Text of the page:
Tuesday, September 22, 2009
Bull sessions can sometimes impart valuable lessons
I once watched Curtis Pitts hang around the edge of a discussion about “aileron snatch,” a phenomenon where something is causing the ailerons to suddenly jerk just a little one way or another. It’s not generally dangerous, but it scares the socks off the pilot. There were lots of words like “balance” and “airflow” flitting around, and theories of all flavors were being bandied about. Then Curtis took a pair of duck-billed pliers, squeezed the ailerons’ trailing edges ever so slightly, and the “snatch” disappeared. Could he explain the theories behind it? Not exactly. But over nearly 90 years of living, he had seen aileron snatch enough times and tried enough different fixes that he finally found the ultimate solution in the pliers trick. Given time, the rest of us might have tried the same technique, but it was something Curtis had filed away decades earlier and knew where to find in his mental toolbox. He had tracked a past trend and remembered the solution, and there’s something we can all learn from that.
There simply is no way anyone like the late Curtis Pitts, my Grumman test- pilot friend Corky Meyer or so many others (Yeager, Hoover, Anderson and on and on) can even begin to put all they’ve learned into a single capsule that we can gulp down (take before meals, drink plenty of water) to become instantly smarter. Smarter doesn’t happen instantly—it happens slowly and sometimes doesn’t happen at all. But if there’s one ingredient that will help you become more educated than your experience would indicate, it’s a drive to listen carefully to others.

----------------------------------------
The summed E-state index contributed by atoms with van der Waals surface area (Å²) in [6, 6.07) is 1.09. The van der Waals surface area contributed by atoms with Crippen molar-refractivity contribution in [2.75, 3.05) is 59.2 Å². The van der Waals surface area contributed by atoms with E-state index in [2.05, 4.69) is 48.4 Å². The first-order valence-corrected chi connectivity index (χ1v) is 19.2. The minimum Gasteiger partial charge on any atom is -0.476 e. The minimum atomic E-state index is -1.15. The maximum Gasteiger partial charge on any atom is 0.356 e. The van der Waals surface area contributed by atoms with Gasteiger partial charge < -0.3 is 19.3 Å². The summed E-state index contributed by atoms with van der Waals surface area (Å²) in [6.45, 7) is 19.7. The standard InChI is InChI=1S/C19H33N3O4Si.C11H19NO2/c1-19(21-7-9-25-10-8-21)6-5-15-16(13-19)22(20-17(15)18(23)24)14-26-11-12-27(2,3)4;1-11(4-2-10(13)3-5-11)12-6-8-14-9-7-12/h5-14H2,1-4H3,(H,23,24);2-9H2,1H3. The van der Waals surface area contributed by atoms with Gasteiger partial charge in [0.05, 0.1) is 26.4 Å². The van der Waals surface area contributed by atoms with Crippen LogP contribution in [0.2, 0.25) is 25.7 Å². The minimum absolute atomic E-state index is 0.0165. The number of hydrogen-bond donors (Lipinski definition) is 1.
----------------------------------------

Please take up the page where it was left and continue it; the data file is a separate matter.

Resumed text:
When people you respect tell their tales, often in the context of a fun, relaxed bull session, you should listen, and you should listen closely. What you’re experiencing is the age-old process of elders passing their knowledge down to those who follow. They won’t be doing it in a lecture format, wherein each fact is carefully inserted into a well-crafted sentence meant to be frantically copied into a notebook. They’ll be describing those never-ending and always interesting adventures/experiences, and the bits and pieces of knowledge will be sprinkled throughout what appears to be pure entertainment. The story might not have been designed to be educational, but it still offers an instructive lesson. This assumes, of course, that you’re listening closely enough to mentally file their experiences away in your own hard drive. If you do that, then you make their experiences your own and you can benefit from what they’ve learned.
There’s no substitute for being out there and doing it yourself. Experience teaches you things you can learn no other way. At the same time, however, there’s no bigger waste than assuming a hangar tale is just a hangar tale that’s intended only to entertain. If the speaker is someone you trust and respect, listen carefully. Words like theirs aren’t repeated often, and they carry the keys to the art of aviation. If you don’t listen, you can live as long as they live and still not learn as much. Experience is the best teacher, but words from those with experience are a close second best.
Budd Davisson is an accomplished aviation writer and photographer, CFII & CFIA, aircraft owner and builder. He has authored two books and lectured at the Smithsonian and NASA’s Langley Research Center. Check out his website at www.airbum.com.
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